What Does a Vendor’s Statement Cover?

So, what exactly does a vendor’s statement cover? What does it include? Usually, a vendor’s statement covers:

  • Mortgages – These are the written contracts that give lenders of finance specific rights over the property.
  • Covenants – These are different agreements that require the owner of the property to do (or refrain from doing) specific things. For instance, it could state that there can be no more than a single dwelling built on the land. There can also be limits or restrictions on future developments or renovations.
  • Easements – This is the right held by one individual to use another individual’s land for something. For example, this could include using the land for drainage and sewerage pipes.
  • Zoning – This explains how the council will allow the land to be used. For instance, there can be restrictions on owning pets or future developments.
  • Outgoings – These are different types of costs that the owner of the property incurs such as rates or insurance.
  • Building Conditions – This includes whether the property is in good condition and whether it complies with all the relevant building regulations. Whether the property is accurate to the measuring on the title should also be noted.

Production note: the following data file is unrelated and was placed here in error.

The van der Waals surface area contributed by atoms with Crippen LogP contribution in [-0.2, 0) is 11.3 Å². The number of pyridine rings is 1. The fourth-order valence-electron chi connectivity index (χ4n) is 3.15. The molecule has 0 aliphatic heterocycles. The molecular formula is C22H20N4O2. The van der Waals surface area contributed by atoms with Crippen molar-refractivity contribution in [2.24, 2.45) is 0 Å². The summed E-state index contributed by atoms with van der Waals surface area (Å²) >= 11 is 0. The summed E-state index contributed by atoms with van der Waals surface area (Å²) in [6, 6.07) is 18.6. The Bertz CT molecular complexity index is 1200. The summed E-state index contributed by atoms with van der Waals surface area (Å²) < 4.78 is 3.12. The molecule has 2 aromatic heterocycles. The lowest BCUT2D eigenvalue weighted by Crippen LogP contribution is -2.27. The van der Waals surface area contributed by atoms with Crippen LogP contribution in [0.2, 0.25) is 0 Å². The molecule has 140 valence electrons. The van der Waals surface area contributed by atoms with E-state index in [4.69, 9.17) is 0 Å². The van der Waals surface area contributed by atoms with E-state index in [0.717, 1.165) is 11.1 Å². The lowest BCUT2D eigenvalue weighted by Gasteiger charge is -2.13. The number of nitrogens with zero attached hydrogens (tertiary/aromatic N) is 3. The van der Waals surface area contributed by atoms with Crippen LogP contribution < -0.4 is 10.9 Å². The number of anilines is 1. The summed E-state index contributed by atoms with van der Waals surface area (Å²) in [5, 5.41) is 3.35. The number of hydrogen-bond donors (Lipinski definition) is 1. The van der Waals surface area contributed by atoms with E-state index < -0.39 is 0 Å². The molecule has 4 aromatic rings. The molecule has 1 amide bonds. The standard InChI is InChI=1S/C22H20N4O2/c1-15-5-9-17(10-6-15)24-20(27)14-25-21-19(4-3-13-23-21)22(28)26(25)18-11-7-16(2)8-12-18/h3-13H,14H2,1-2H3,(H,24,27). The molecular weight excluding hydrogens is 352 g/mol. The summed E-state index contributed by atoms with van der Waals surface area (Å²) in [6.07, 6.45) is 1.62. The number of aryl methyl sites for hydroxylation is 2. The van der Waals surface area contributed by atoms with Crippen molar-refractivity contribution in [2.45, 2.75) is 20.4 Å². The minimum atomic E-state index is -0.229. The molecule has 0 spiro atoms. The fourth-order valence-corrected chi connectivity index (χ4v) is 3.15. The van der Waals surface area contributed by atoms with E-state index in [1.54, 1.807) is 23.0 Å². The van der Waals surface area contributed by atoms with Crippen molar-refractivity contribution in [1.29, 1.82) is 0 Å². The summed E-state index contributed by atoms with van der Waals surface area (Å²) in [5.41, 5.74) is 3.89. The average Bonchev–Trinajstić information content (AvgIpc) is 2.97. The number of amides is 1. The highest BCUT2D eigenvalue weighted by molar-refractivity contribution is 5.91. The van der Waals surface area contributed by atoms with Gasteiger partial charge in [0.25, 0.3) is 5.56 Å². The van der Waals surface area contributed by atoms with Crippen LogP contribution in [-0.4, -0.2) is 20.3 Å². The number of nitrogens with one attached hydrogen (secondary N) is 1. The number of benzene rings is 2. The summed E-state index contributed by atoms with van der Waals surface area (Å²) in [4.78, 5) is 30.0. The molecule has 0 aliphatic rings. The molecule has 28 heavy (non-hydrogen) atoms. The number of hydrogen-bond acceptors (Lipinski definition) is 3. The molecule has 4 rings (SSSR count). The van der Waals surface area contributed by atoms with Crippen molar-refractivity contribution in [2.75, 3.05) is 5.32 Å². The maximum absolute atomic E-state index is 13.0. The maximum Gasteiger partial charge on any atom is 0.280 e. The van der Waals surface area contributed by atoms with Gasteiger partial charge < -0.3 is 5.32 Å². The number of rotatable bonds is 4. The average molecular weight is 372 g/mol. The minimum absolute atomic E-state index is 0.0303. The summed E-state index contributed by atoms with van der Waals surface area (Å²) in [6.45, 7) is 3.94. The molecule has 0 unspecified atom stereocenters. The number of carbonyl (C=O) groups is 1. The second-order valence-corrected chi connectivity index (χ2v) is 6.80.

• Dangers – This includes a declaration in case the property is located in a bushfire-prone area or an area with other kinds of dangers such as floods or natural disasters.

A vendor’s statement should also include any relevant details related to legal claims and titles, adverse interests such as mortgages and caveats, land tax, and building permits. The vendor’s statement should be provided to potential buyers before any kind of contract is signed. In other words, the seller shouldn’t sell the property before the buyer has read the vendor’s statement.

vendors statement

Keep in mind that the vendor’s statement is a legal document, so it has to be factually accurate as well as free of any linguistic errors. The statement should be complete to the best knowledge of all parties. It’s best to have a conveyancer who will be responsible for the vendor’s statement and will help both parties (seller and buyer) communicate effectively.

If you are a seller and want to write a draft of a vendor’s statement already but you don’t have enough experience, you can hire an experienced writer from the writing service Trust My Paper. You can get in touch with a conveyancer or your legal representative to polish the document and work together to create its final version.